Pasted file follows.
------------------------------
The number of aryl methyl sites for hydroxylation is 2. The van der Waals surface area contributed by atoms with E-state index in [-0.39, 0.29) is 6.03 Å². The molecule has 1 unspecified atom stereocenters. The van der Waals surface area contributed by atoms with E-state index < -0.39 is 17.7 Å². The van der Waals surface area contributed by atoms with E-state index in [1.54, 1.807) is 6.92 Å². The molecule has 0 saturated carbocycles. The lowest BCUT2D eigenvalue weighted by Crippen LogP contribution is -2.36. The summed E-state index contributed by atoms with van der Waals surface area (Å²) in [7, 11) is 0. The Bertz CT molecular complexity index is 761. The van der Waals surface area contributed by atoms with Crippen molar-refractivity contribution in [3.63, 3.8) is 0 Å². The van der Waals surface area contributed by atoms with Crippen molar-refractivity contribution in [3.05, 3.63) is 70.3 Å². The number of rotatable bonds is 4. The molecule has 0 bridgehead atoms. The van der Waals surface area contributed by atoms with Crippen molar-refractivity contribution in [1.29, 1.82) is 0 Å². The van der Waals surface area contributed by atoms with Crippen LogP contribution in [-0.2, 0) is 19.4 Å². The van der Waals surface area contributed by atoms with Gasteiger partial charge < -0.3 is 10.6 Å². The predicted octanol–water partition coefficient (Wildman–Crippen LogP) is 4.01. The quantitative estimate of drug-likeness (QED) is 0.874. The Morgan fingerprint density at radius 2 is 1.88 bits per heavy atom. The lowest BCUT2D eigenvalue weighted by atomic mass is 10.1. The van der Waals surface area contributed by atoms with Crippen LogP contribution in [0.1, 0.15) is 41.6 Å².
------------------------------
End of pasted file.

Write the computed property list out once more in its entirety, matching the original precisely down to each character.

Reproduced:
The number of aryl methyl sites for hydroxylation is 2. The van der Waals surface area contributed by atoms with E-state index in [-0.39, 0.29) is 6.03 Å². The molecule has 1 unspecified atom stereocenters. The van der Waals surface area contributed by atoms with E-state index < -0.39 is 17.7 Å². The van der Waals surface area contributed by atoms with E-state index in [1.54, 1.807) is 6.92 Å². The molecule has 0 saturated carbocycles. The lowest BCUT2D eigenvalue weighted by Crippen LogP contribution is -2.36. The summed E-state index contributed by atoms with van der Waals surface area (Å²) in [7, 11) is 0. The Bertz CT molecular complexity index is 761. The van der Waals surface area contributed by atoms with Crippen molar-refractivity contribution in [3.63, 3.8) is 0 Å². The van der Waals surface area contributed by atoms with Crippen molar-refractivity contribution in [3.05, 3.63) is 70.3 Å². The number of rotatable bonds is 4. The molecule has 0 bridgehead atoms. The van der Waals surface area contributed by atoms with Crippen molar-refractivity contribution in [1.29, 1.82) is 0 Å². The van der Waals surface area contributed by atoms with Crippen LogP contribution in [-0.2, 0) is 19.4 Å². The van der Waals surface area contributed by atoms with Gasteiger partial charge < -0.3 is 10.6 Å². The predicted octanol–water partition coefficient (Wildman–Crippen LogP) is 4.01. The quantitative estimate of drug-likeness (QED) is 0.874. The Morgan fingerprint density at radius 2 is 1.88 bits per heavy atom. The lowest BCUT2D eigenvalue weighted by atomic mass is 10.1. The van der Waals surface area contributed by atoms with Crippen LogP contribution in [0.1, 0.15) is 41.6 Å².